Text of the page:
He’s a musical legend who’s survived the best and the worst of times – and he’s playing Glasto this month
e’s probably best known for writing Eve Of Destruction, and for the song that Jimmy Webb wrote about him (and that bears his name). But there’s a lot more to PF Sloan than just two songs. Here’s a man who was shown guitar chords by Elvis, who was instrumental in The Beatles getting signed in America, who hung around Topanga Canyon with Jim Morrison. A man who’s seen the music industry from the inside – at its best and at its worst – and lived to tell the tale.
Born to Jewish parents in New York, Philip Sloan’s family moved to Los Angeles when he was a young boy. He began playing guitar and writing songs as an adolescent and found success very early in his career, penning over 20 hit singles for the likes of The Searchers, The Turtles, Herman’s Hermits and Jan & Dean. There was another side to Phil Sloan, though. As PF Sloan, he wrote the aforementioned Eve Of Destruction for Barry McGuire, recorded a string of albums of his own in a protest folk style à la Dylan and Woody Guthrie, and featured heavily on early recordings by The Mamas & The Papas.
But as his new autobiography What’s Exactly The Matter With Me? documents, his more avant-garde musical adventures didn’t go down too well with his major label paymasters – who saw him off, he alleges, pretty much at knife-point. Shunned too by the underground, by the early 70s he found himself living the life of a near-derelict junkie in Greenwich Village. The long road back from that low point, to today when his concept album My Beethoven has just been released and he’s playing at this year’s Glastonbury… well, you’ll have to read the book to find out about that.
In the meantime, we got him on the phone to find out what advice he has to offer today’s aspiring songwriters…
Let’s start by talking about your autobiography, What’s Exactly The Matter With Me? Why did you decide to write the book now?
“I don’t know, it just seemed to come up. My partner Steve Feinberg and I were working for two years on a musical adaptation of the life of Beethoven, and we got finished with that and decided we wanted to continue working together, so we decided to explore my early years in music.”
There are some quite hair-raising stories in the book, not least when Jay Lasker [Dunhill Records boss, later of ABC and Motown] offers you a razorblade and invites you to castrate yourself if you want to retain your songwriting royalties. Not to put too fine a point on it… was it a case of waiting until certain people weren’t around any more?
“Yeah, that’s not your average morning at the record label! Honestly? There was a lot of fear for a lot of years from those people. They were powerful and wealthy and vindictive, and I kept a low profile for a lot of years. So yes, I think you might be right, I think there’s an element of time that made it conducive to start working on the book now.”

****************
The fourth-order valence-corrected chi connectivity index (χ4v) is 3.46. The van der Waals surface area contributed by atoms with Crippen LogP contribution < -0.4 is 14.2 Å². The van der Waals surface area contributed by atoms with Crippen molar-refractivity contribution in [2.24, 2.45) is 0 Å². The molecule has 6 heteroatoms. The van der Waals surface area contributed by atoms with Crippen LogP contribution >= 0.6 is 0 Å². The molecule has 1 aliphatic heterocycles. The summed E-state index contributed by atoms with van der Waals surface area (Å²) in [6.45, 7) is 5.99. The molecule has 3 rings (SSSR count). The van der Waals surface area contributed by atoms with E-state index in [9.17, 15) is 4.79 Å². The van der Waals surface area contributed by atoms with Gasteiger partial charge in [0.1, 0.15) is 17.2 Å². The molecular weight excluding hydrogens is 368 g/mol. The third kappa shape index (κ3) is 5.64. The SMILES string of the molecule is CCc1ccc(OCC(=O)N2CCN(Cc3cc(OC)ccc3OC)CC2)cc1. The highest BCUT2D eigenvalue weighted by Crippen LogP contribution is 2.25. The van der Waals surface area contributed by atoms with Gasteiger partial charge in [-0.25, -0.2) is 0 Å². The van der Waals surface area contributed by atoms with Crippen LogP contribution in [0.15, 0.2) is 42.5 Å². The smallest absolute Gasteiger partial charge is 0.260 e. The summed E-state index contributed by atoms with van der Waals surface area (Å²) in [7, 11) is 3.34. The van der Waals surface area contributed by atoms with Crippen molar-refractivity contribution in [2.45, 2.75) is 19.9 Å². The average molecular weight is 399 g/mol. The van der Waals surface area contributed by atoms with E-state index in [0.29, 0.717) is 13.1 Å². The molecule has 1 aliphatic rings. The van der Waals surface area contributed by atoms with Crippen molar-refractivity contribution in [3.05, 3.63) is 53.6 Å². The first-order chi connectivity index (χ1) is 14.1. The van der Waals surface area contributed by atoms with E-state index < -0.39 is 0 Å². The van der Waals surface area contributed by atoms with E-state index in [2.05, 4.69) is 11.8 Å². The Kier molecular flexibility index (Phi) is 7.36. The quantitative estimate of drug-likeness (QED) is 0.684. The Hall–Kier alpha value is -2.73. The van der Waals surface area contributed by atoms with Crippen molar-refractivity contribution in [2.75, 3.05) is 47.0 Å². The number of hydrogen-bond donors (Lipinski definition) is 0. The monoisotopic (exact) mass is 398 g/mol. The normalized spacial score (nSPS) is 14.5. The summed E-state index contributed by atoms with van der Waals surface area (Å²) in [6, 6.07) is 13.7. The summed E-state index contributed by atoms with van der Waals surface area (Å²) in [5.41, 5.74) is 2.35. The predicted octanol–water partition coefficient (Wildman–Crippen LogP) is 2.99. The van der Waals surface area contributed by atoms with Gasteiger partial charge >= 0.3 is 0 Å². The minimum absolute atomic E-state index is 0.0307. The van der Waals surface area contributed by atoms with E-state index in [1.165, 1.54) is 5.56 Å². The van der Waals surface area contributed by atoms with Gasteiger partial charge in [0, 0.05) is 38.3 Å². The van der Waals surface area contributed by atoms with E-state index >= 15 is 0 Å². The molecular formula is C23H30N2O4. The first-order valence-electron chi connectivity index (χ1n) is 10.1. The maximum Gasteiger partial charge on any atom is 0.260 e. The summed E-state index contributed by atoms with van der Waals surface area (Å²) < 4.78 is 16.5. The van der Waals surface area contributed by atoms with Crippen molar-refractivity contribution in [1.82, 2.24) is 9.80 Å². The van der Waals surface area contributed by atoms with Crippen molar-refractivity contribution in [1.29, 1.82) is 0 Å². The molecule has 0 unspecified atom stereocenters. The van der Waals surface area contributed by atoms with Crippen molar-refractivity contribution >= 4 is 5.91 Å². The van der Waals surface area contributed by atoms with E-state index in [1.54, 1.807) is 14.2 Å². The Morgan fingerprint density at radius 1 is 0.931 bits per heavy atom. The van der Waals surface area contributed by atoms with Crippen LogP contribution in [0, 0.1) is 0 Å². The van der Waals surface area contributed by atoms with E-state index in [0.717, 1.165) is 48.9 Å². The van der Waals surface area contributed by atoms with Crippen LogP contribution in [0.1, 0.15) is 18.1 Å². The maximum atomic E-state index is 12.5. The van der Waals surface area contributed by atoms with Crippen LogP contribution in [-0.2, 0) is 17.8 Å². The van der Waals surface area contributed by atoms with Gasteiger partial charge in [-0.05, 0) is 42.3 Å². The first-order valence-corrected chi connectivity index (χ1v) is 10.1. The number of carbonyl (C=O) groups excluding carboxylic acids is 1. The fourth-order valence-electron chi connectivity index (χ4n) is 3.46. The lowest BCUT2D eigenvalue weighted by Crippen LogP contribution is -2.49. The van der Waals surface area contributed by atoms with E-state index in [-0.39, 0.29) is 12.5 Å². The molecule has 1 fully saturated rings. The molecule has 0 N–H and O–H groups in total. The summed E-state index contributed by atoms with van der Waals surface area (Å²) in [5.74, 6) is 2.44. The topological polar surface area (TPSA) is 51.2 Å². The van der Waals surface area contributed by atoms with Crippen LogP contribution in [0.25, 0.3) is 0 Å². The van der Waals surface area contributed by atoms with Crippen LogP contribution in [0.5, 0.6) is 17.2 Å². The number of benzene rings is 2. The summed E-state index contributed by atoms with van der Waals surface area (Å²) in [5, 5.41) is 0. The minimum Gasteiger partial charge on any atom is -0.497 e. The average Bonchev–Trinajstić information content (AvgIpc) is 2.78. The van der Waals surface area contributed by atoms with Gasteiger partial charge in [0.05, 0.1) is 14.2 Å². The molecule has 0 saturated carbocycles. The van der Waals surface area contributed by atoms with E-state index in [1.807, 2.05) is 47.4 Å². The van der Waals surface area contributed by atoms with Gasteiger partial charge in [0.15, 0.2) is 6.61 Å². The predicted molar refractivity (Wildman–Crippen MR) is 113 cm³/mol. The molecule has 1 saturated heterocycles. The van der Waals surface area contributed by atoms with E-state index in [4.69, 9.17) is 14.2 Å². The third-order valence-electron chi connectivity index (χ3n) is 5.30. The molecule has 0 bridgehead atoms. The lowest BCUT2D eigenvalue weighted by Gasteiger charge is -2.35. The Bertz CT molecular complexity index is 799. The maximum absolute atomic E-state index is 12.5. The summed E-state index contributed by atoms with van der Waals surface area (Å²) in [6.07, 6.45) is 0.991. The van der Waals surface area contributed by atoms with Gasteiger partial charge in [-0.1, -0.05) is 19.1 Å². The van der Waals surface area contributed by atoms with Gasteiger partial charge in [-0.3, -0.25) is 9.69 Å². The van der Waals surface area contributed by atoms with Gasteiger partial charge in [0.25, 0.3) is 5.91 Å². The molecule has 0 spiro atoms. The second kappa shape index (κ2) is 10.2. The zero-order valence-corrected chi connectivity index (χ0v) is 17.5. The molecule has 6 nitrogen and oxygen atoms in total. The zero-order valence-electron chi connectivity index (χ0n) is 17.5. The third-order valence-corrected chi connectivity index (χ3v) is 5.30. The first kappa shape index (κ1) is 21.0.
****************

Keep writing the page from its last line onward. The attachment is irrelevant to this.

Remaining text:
Yet you say in the book that you’ve now found it in you to forgive those people…
“My partner Steve made me say that. I actually hate their guts and wish that they were – nah, I’m kidding! I don’t know, what can I say about forgiveness? It’s one of the many graces of life, if you forgive others for their trespasses on you it winds up working to make you feel happier and healther inside… I recommend it highly! It doesn’t do to hold a grudge.”
The book also contains several passages – notably when you meet James Dean, and the chapter ‘The Angels of Greenwich Village’ – that have a supernatural or transcendental element to them. Did you have any doubts about including those parts of your story, about what other people would make of them?
“That’s an interesting question. I don’t think that all the people in the world agree on anything, except that we’re all looking for the same thing in life, and that is happiness and love and well-being. Other than that, the metaphysical experiences that people encounter in their lives, either through personal spiritual revelation or manifestations of that… hang on, Steve wants to say something.
STEVE FEINBERG: “We talked for a long long time about the James Dean thing, and the Angels of Greenwich Village, and it was exactly what you’re saying, what are people gonna think about that, especially when it’s bookended with a chapter of reality, something like the Elvis Presley meeting? And we talked about that for so long, and we decided, it happened, that’s will Phil saw and therefore it was reality. And not to include it in the book would be going against his memory. Whatever he saw that night in Greenwich, that was important to document as he saw it. As was the James Dean thing.”
PHIL: “Let the chips fall where they may. Whether you believe it or not, that’s what I experienced. It hasn’t been an ordinary life.”
“It’s a different level of consciousness that’s awakened”
Clearly not! Okay, let’s move on to talking about your actual songwriting. In the book, you discuss the differences between the pop songs you wrote for others as Phil Sloan, and the more conscious/political songs you recorded yourself as PF Sloan. Did the writing process also differ?